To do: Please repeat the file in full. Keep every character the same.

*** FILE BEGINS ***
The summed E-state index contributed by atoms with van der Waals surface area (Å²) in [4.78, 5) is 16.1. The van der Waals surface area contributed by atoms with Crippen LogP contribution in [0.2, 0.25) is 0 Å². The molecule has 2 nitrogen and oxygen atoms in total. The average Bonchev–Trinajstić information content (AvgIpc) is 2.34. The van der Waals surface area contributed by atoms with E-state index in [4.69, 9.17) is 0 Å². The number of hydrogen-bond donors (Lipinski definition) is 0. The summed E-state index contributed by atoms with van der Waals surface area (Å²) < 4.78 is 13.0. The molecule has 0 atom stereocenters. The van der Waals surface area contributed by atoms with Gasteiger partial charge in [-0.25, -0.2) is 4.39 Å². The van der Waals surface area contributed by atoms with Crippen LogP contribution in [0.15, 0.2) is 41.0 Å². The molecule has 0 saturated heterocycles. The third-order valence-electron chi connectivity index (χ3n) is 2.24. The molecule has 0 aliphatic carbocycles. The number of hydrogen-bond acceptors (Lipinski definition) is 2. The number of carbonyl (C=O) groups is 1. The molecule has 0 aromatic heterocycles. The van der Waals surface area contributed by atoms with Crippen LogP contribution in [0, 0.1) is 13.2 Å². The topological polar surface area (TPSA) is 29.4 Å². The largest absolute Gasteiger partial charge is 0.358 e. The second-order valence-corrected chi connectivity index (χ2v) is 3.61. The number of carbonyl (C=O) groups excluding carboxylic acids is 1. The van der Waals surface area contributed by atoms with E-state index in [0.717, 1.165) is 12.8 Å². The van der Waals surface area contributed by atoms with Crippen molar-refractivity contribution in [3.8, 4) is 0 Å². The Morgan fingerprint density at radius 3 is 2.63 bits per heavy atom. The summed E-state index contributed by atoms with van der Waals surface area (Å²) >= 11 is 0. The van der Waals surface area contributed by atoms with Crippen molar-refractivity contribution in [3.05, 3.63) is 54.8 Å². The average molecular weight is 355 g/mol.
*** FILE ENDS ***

The summed E-state index contributed by atoms with van der Waals surface area (Å²) in [4.78, 5) is 16.1. The van der Waals surface area contributed by atoms with Crippen LogP contribution in [0.2, 0.25) is 0 Å². The molecule has 2 nitrogen and oxygen atoms in total. The average Bonchev–Trinajstić information content (AvgIpc) is 2.34. The van der Waals surface area contributed by atoms with E-state index in [4.69, 9.17) is 0 Å². The number of hydrogen-bond donors (Lipinski definition) is 0. The summed E-state index contributed by atoms with van der Waals surface area (Å²) < 4.78 is 13.0. The molecule has 0 atom stereocenters. The van der Waals surface area contributed by atoms with Gasteiger partial charge in [-0.25, -0.2) is 4.39 Å². The van der Waals surface area contributed by atoms with Crippen LogP contribution in [0.15, 0.2) is 41.0 Å². The molecule has 0 saturated heterocycles. The third-order valence-electron chi connectivity index (χ3n) is 2.24. The molecule has 0 aliphatic carbocycles. The number of hydrogen-bond acceptors (Lipinski definition) is 2. The number of carbonyl (C=O) groups is 1. The molecule has 0 aromatic heterocycles. The van der Waals surface area contributed by atoms with Crippen LogP contribution in [0, 0.1) is 13.2 Å². The topological polar surface area (TPSA) is 29.4 Å². The largest absolute Gasteiger partial charge is 0.358 e. The second-order valence-corrected chi connectivity index (χ2v) is 3.61. The number of carbonyl (C=O) groups excluding carboxylic acids is 1. The van der Waals surface area contributed by atoms with E-state index in [0.717, 1.165) is 12.8 Å². The van der Waals surface area contributed by atoms with Crippen molar-refractivity contribution in [3.8, 4) is 0 Å². The Morgan fingerprint density at radius 3 is 2.63 bits per heavy atom. The summed E-state index contributed by atoms with van der Waals surface area (Å²) >= 11 is 0. The van der Waals surface area contributed by atoms with Crippen molar-refractivity contribution in [3.05, 3.63) is 54.8 Å². The average molecular weight is 355 g/mol.